Bayern Munich must have watched the Premiership showdown at Old Trafford earlier today with great pleasure, and possibly even amusement -- so THIS is how Man United fare in the big games without Wayne Rooney.
Meanwhile the English superstar himself, watching from the executive boxes, would have been disgusted with what he saw: a lack of ideas; no passion or urgency; and managerial incompetence from Sir Alex Ferguson. With the League Cup already won, United were top of the league and had a manageable path to the Champions League Final - the potentially perfect season orchestrated by Rooney is now in danger of falling apart without him.
Sir Alex stated before kick-off that this was a must win game, but his tactics and team selection suggest otherwise. With Rooney out, and Chelsea coming off of a 7-1 win over Villa, he knew a draw would be a fairly good result. But whenever Ferguson and United go into important games with a 'draw' mentality, it almost always backfires.
Against Liverpool they went in with the same mentality. It was one of those dreadful performances that, because they escaped with the three points, people like to describe it as 'professional'. If Torres or Benayoun had tucked away their easy chances at the end then it would have been a different story. And it was a different story a few days later in Munich where a more clinical side did take advantage of United's wasteful play, and were actually unlucky the scoreline did not emphasise their dominance.
So today, in the biggest game of the season so far, Ferguson went for sentiment over sensible. Scholes, Giggs and Neville may be okay as the occasional back-ups, but they should not all be starting, and certainly not against Chelsea. Not when they played a European away game a few days earlier and Chelsea are fresh. And definitely not when you're already missing your best player.
With Scholes, Fletcher, Park, and Giggs all apparently playing in central midfield, Valencia was the only option on the wing and was easily neutralised. With the midfielders unable to tackle and unable to complete even simple passes, this left Berbatov up front by himself with nothing to feed off but scraps. Only a week earlier he had linked up beautifully with Nani against Bolton, but apparently form is irrelevant to Ferguson, who dropped Nani to the bench.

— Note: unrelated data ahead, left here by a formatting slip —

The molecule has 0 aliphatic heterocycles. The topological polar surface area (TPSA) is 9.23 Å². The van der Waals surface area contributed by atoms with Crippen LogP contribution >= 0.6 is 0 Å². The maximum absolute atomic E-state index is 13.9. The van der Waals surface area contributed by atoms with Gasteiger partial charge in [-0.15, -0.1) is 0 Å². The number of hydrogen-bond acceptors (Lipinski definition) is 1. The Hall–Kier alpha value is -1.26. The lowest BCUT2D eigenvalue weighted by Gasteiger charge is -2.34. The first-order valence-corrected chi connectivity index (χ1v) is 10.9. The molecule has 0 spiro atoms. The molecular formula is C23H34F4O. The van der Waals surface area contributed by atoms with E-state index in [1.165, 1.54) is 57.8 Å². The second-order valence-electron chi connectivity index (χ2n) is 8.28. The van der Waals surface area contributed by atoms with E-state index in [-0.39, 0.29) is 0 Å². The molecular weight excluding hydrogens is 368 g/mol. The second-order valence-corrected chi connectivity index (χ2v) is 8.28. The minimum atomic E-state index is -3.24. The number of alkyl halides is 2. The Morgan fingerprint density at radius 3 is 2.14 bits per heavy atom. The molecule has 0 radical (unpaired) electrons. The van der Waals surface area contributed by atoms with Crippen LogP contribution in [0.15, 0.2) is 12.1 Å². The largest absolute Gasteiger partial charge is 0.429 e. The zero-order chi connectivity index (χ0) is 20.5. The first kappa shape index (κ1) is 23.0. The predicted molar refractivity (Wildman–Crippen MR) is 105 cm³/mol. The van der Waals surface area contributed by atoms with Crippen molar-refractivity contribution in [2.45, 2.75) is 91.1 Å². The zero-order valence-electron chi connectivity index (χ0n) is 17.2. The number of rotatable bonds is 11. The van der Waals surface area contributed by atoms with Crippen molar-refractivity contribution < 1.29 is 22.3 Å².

Chelsea strolled about the park with all the time in the world, and without even needing to create many chances, while United panicked. Joe Cole's early goal was wonderful and truly inventive stuff, in stark contrast to United's unimaginative gameplan of hoofing the ball long and straight back to Chelsea.
As the minutes ticked away and fans screamed for substitutions, Ferguson calmly watched as his team embarrassed themselves and created absolutely nothing in the way of an equaliser. What exactly did he see that made him think no changes needed to be made? Why did it take until gone 70 minutes before he finally got rid of Scholes and Park for Nani and Macheda (both of whom should have been starting anyway)? There was absolutely no sign until those two came on that United were ever going to score.
Sure, Park was fouled in the box and it should have been a penalty, but that's not the point. Either is the fact that Drogba's goal was a mile offside. Manchester United are the English Champions and should be playing like it. It's not Mike Dean's fault that the first real chance on goal United created was a lucky ricochet off of Macheda's chest (and/or arm) and into the net in the 81st minute.
United fans will be angry with the referee today, and perhaps they should be, but you can't blame him for the loss. Blame the players, and blame the manager. Blame Chelsea for being better.
If Ferguson really wanted to win this game he would have gone 4-4-2 and attacked. He needed to send a message, he needed to show Chelsea and the rest of the league that Manchester United are the Champions, they want four-in-a-row, and they sure as hell aren't a one-man team. Instead the message sent was that he is scared of Chelsea, and he doesn't think his team are good enough without Wayne Rooney.
In a couple of months time if Chelsea do look back on this victory as the day they won the league, they’ll remember how they didn't so much as wrestle the title from the Champions, but rather how United meekly let them take it.